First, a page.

Turning now to the shredder/compactor 2, it basically is the machine disclosed in the Benson patent. However, some novel improvements are disclosed herein.
More particularly, the shredder/compactor comprises an elevated horizontal rectangular frame 28. The frame 28 forms a central tubular member 29 of generally rectangular cross-section. The tubular member 29 forms a vertical throat or passageway 30. A rotor 31 extends across the passageway 30 at its lower end and is rotatably mounted at its ends in a first pair of opposed side walls 32 of the tubular member 29. The rotor 31 is driven by a motor 33 through reduction gear means 34. A claw shaft 35 is also rotatably mounted to the tubular member walls 32 at the upper end of the passageway 30. The claw shaft 35 is also driven by the motor 33 and has hooks 36 which function to withdraw waste material 3 from the hopper 26 and to feed it to the rotor 31.
The rotor 31 itself comprises a shaft 37 carrying spaced apart plates 38, each plate 38 forming three equidistantly spaced apart teeth 39. The teeth 39 project downwardly beyond the lower outlet of the tubular member 29.
The tubular member anvil wall 27 carries an array of downwardly and inwardly curving anvil members 40, which are spaced apart to mesh with the rotor teeth 39 with a loose clearance.
The tubular member wall 41, which is opposed to the anvil wall 27, carries an array of stripping plates 42 which are spaced to mesh with the rotor teeth 39 with a close clearance.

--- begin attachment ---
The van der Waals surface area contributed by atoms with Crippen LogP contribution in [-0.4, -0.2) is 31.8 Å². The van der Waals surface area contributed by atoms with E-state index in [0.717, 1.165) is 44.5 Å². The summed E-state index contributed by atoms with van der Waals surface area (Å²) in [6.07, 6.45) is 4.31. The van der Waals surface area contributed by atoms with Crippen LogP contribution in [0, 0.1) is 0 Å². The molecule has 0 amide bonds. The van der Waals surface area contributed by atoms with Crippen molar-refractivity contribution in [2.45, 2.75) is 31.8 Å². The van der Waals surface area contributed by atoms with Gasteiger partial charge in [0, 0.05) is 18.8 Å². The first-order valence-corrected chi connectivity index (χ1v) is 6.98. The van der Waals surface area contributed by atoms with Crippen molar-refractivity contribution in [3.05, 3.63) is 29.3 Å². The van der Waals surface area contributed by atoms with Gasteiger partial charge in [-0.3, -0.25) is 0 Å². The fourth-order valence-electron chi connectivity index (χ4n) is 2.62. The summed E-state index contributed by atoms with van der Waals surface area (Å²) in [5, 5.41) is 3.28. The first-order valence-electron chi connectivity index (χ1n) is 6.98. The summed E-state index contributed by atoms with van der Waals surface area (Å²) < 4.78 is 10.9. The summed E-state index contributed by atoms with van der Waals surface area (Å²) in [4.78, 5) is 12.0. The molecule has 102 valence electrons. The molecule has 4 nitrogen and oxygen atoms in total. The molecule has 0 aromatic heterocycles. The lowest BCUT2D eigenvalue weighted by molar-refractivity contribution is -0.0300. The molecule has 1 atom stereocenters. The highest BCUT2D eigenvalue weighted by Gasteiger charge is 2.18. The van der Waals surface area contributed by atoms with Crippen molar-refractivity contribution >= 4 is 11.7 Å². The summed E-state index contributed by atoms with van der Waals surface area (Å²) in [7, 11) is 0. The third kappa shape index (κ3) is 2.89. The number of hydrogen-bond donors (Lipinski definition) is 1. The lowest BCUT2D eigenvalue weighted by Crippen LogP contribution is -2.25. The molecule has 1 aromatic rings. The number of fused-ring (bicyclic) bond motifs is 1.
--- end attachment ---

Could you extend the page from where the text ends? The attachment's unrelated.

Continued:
The anvil wall 27 is pivotally mounted at its upper end to the frame 28. A threaded crank 43 is mounted to and through a downwardly extending outer wall 44 of the frame 28. At its inner end, the crank 43 carries a plate 45. The plate 45 carries steel springs 46 which abut a plate 47 secured to the back of the pivotable anvil wall 27. Thus if a rigid item of waste material gets trapped between the rotor teeth 39 and the anvil members 40, the anvil assembly 48 (comprising wall 27 and members 40) can resiliently pivot rearwardly, to allow the item to pass. In addition, the crank 43 can be retracted to pivot the anvil assembly 48 to an open position to enable the operator to clean out trapped material, between runs with different waste material.
The hopper 26 is box-like in configuration and is mounted at an angle, to present its mouth 49 for feeding from the front. A gate 50 is pivotally mounted within the hopper chamber 51 so as to be rotatable from an open position, resting on the bottom wall 52 of the hopper 26, and a closed position wherein it extends across the width of the hopper chamber 51 but projects upwardly only across part of its height. The gate 50 is useful, when erected, to prevent cardboard boxes and similar "bouncy" items from being ejected from the hopper as a result of contacting the rotating claw shaft 35 or rotor 31.
The frame 28 is supported in an elevated position by corner leg assembly 53.
Hydraulically actuated cylinders 54 pivotally connect the leg assembly 53 with the box side walls 16. The cylinders can be extended to pivot the box 4 up to the raised loading position and to retain it looked there during filling.
In operation, a pallet 6 is inserted in the box 4. The bag 5 is suspended from the box rods 23 in an open erect condition and resting on the pallet. The top wall 8 of the bag 5 is partly peeled back to provide an opening 12 for registering with the bottom outlet of the passageway 30. The cylinders 54 are extended to raise and pivot the box 4 and bring the triangular extension 18 into sealing engagement with the underside of the frame 28. Waste material is then withdrawn from the hopper 26 by the claw shaft 35 and shredded by the shredder/compactor 2 in the usual way and packed into the bag 5. When the bag 5 is fully packed, the box wall 15 is removed or opened and a fork lift jack can be used to extract the bag 5 and pallet 6 as a unit ready for shipping.
The scope of the invention is defined by the claims now following.